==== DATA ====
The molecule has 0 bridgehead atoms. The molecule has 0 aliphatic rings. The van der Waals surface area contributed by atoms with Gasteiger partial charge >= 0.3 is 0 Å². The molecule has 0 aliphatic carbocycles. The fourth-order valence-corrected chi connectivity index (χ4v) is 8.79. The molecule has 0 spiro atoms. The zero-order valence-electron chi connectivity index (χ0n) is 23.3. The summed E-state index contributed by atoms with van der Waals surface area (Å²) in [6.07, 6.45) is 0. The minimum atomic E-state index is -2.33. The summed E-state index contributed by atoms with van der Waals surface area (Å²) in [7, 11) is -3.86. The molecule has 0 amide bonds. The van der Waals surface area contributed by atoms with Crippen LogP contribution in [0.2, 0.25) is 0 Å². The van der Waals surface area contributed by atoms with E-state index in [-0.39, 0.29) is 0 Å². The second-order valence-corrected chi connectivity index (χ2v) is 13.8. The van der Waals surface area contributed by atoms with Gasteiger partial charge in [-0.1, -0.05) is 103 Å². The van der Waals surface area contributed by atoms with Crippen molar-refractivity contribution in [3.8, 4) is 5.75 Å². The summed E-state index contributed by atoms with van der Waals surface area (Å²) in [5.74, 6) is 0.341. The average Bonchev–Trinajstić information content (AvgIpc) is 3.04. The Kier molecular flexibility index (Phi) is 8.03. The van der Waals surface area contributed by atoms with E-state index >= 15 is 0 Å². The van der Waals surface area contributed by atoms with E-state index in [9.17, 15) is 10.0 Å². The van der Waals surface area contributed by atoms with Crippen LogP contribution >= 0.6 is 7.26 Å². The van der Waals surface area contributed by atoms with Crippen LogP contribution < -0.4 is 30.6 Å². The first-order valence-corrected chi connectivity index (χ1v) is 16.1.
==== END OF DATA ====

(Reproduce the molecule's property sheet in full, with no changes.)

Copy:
The molecule has 0 bridgehead atoms. The molecule has 0 aliphatic rings. The van der Waals surface area contributed by atoms with Gasteiger partial charge >= 0.3 is 0 Å². The molecule has 0 aliphatic carbocycles. The fourth-order valence-corrected chi connectivity index (χ4v) is 8.79. The molecule has 0 spiro atoms. The zero-order valence-electron chi connectivity index (χ0n) is 23.3. The summed E-state index contributed by atoms with van der Waals surface area (Å²) in [6.07, 6.45) is 0. The minimum atomic E-state index is -2.33. The summed E-state index contributed by atoms with van der Waals surface area (Å²) in [7, 11) is -3.86. The molecule has 0 amide bonds. The van der Waals surface area contributed by atoms with Crippen LogP contribution in [0.2, 0.25) is 0 Å². The van der Waals surface area contributed by atoms with E-state index in [-0.39, 0.29) is 0 Å². The second-order valence-corrected chi connectivity index (χ2v) is 13.8. The van der Waals surface area contributed by atoms with Gasteiger partial charge in [-0.1, -0.05) is 103 Å². The van der Waals surface area contributed by atoms with Crippen molar-refractivity contribution in [3.8, 4) is 5.75 Å². The summed E-state index contributed by atoms with van der Waals surface area (Å²) in [5.74, 6) is 0.341. The average Bonchev–Trinajstić information content (AvgIpc) is 3.04. The Kier molecular flexibility index (Phi) is 8.03. The van der Waals surface area contributed by atoms with E-state index >= 15 is 0 Å². The van der Waals surface area contributed by atoms with E-state index in [9.17, 15) is 10.0 Å². The van der Waals surface area contributed by atoms with Crippen LogP contribution >= 0.6 is 7.26 Å². The van der Waals surface area contributed by atoms with Crippen LogP contribution < -0.4 is 30.6 Å². The first-order valence-corrected chi connectivity index (χ1v) is 16.1.